Cyberwar Declared

Cyberwar has been declared as urgent memos are circulated by Nato and the EU calling for the protection of secret material, in response to a boom in online attacks from China.

Cyberwar has been declared as urgent memos are circulated by Nato and the EU calling for the protection of secret material, in response to a boom in online attacks from China. The surge in intelligence hunting attacks from China has hit government and military institutions in America, where The Times reports analysis suggests the West had no effective response and that EU systems were particularly vulnerable. "Nato diplomatic sources told The Times: ‘Everyone has been made aware that the Chinese have become very active with cyber-attacks and we’re now getting regular warnings from the office for internal security.’ The sources said that the number of attacks had increased significantly over the past 12 months, with China among the most active players. In the US, an official report released on Friday said the number of attacks on Congress and other government agencies had risen exponentially in the past year to an estimated 1.6 billion every month. The Chinese cyber-penetration of key offices in both Nato and the EU has led to restrictions in the normal flow of intelligence because there are concerns that secret intelligence reports might be vulnerable."

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Why do people quit their jobs? Surely, there are a ton of factors: money, hours, location, lack of interest, etc. For Alison McMahon, an HR specialist and the CEO of TwoFold, the biggest reason employees jump ship is that they're tired of working for lousy bosses.

By and large, she says, people are willing to put up with certain negatives as long as they enjoy who they're working for. When that's just not the case, there's no reason to stick around:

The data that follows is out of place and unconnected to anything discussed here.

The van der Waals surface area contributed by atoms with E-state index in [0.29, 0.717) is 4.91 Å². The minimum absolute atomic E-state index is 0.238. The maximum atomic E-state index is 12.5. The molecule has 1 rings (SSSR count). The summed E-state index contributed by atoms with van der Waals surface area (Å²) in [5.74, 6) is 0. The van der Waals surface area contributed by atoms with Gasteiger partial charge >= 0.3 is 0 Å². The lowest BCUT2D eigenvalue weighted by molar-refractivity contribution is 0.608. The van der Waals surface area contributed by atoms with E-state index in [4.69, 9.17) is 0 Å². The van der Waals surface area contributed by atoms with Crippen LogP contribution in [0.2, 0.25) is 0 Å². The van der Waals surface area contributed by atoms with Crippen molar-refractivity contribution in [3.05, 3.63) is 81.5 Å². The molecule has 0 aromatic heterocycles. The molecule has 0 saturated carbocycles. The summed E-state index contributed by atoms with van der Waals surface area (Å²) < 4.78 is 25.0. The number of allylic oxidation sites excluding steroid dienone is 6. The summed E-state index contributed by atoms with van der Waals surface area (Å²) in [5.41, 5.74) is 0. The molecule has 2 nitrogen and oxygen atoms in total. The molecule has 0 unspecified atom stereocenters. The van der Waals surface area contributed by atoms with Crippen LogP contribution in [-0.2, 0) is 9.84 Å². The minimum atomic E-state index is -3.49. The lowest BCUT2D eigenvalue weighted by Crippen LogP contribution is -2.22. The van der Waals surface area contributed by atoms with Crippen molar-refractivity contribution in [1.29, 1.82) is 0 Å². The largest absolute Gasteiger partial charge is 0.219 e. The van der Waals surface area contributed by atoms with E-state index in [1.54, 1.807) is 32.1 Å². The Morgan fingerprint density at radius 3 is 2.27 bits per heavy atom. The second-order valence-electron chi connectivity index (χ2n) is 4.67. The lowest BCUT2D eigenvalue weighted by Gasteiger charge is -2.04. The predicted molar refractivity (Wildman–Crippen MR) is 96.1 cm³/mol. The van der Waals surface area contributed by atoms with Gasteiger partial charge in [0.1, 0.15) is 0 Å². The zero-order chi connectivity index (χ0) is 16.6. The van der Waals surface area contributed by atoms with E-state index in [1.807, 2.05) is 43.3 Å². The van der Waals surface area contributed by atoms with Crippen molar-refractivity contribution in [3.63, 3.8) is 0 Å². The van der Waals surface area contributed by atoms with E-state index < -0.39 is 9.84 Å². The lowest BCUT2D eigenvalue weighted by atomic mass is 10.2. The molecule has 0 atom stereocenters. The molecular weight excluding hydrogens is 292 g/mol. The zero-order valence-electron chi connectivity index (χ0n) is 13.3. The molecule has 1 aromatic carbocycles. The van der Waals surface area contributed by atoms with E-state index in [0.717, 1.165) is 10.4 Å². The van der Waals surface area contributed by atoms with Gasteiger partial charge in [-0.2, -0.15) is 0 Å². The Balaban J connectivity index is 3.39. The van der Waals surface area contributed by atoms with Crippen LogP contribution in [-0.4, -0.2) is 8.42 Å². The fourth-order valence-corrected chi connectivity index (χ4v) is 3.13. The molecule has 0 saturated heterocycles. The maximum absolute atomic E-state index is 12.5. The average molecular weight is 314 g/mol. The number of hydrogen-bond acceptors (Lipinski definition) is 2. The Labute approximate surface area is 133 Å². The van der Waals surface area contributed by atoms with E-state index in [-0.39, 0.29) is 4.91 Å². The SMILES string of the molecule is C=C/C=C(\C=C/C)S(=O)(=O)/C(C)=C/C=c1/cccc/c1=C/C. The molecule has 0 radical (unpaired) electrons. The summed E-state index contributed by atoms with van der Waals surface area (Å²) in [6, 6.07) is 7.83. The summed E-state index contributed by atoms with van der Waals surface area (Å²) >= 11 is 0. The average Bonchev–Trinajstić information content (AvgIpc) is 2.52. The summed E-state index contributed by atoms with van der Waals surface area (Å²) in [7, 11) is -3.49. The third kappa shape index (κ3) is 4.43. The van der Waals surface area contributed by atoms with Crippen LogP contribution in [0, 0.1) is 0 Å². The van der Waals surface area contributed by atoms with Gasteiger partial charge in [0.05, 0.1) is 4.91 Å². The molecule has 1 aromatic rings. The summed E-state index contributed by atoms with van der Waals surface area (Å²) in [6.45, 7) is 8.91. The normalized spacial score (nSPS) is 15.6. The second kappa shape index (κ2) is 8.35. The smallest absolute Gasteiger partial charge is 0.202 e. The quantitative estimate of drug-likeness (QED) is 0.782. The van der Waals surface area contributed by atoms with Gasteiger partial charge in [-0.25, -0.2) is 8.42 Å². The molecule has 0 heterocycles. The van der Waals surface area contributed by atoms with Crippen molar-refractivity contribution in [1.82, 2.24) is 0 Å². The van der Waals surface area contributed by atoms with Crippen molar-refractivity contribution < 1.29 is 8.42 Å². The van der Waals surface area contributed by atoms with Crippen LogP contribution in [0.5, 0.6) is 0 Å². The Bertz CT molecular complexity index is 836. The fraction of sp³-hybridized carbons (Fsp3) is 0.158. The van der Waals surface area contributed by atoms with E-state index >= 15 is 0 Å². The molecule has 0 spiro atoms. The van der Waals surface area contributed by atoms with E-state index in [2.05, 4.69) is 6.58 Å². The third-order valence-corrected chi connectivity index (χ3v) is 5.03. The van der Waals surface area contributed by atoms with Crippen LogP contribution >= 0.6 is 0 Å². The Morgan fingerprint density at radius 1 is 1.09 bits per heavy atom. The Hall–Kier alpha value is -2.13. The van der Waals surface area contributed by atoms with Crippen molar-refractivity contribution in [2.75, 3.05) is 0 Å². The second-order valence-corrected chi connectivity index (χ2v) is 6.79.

Nine times out of ten, when an employee says they're leaving for more money, it's simply not true. It's just too uncomfortable to tell the truth.

Whether that's true is certainly debatable, though it's not a stretch to say that an inconsiderate and/or incompetent boss isn't much of a leader. If you run an organization or company, your values and actions need to guide and inspire your team. When you fail to do that, you set the table for poor productivity and turnover.

McMahon offers a few suggestions for those who want to hone their leadership abilities, though it seems that these things are more innate qualities than acquired skills. For example, actually caring about your workers or not depending wholly on HR thinking they can do your job for you.

It's the nature of promotions that, inevitably, a good employee without leadership skills will get thrust into a supervisory position. McMahon says this is a chronic problem that many organizations need to avoid, or at least make the time to properly evaluate and assist with the transition.

But since they often don't, they end up with uninspired workers. And uninspired workers who don't have a reason to stay won't stick around for long.

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